I'm a self-employed life enthusiast living in Gibbston, New Zealand

3 thoughts on “When facts get in the way

  1. Jane. Good scientists don’t rely on a single paper. They talk about a ‘weight of evidence’. Maybe if the weight of evidence had supported Andrew Wakefield, then you could understand the antivaxxers, but instead they were primed by the media (who love controversy) and who supported what were always very weak and subsequently proven to be incorrect findings in the Lancet MMR paper. The media seem to hate detail and despise things that move slowly (as the weight of evidence usually does)! The media also love to indulge stereotypes (it helps sell copy).

    To quote from a ‘Stuff’d” opinion piece today. “Gerrard began in this role in 2018 and is often in the Beehive. Her background is in protein biochemistry but as a professor at the University of Auckland she also possesses a skill not always present in scientists – a clear ability to explain complex topics well.”

    Note the indulgence of scientists are poor communicators stereotype. Please don’t tell Baker, Wiles, Dickenson, Hendy, Skegg, Jackson, etc. They might think they have influence! 🙂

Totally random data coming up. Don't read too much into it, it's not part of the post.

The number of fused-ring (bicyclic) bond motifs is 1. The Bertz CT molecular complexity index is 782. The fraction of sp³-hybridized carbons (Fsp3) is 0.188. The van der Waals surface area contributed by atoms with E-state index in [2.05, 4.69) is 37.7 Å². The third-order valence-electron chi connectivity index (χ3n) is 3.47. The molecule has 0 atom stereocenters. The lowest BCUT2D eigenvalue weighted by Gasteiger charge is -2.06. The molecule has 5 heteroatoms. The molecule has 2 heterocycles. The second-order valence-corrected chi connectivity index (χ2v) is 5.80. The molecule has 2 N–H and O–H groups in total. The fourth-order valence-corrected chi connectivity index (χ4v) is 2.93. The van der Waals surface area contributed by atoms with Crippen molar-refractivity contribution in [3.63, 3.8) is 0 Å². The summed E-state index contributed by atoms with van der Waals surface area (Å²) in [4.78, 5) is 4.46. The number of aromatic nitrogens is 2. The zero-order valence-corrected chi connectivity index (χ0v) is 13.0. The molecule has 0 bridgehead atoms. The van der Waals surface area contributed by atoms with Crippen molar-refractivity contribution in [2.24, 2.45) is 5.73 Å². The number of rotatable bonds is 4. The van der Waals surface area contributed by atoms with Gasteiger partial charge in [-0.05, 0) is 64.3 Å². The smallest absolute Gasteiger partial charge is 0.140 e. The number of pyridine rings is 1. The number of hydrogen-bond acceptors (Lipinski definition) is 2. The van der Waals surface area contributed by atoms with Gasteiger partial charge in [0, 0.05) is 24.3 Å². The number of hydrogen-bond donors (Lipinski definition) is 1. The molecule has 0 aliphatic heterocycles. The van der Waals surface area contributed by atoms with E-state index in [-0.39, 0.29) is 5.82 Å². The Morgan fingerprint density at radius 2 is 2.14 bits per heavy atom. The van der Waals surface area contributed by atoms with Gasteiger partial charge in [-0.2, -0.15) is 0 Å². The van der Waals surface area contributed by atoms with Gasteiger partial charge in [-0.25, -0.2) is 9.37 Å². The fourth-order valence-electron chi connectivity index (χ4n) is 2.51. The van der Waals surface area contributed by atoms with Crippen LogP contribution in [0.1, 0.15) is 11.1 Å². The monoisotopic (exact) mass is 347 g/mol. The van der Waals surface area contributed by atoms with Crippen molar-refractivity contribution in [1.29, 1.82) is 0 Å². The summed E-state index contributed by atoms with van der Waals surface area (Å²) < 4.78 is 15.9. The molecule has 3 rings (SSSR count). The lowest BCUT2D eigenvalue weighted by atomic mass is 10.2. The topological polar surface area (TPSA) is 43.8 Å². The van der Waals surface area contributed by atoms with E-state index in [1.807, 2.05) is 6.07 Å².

1. Thanks for commenting John. The weight of evidence is an interesting feature of science. On the one hand it is good because it slows down the process such that new ideas are properly considered rather than being thrown out like handfuls of jellybeans (my view of media stories :). On the other hand, the weight of evidence means that new ideas which are valid can struggle to gain acceptance for a long time. There are interesting stories currently out there about the push-back against Katalin Kariko in her mRNA research. There are many, many similar examples of people’s research not being accepted for a long period when it contradicts current paradigms.

      The MMR-autism debacle was indeed a really unfortunate series of events, fuelled by media action. It seems to be about equally hard to pull back from something that is incorrect to advance something highly novel that is correct. And yes the media does, damagingly, reinforce stereotypes. Such as of scientists in lab coats who can’t communicate. One could as legitimately say that media can’t intelligently question and research as that scientists can’t communicate!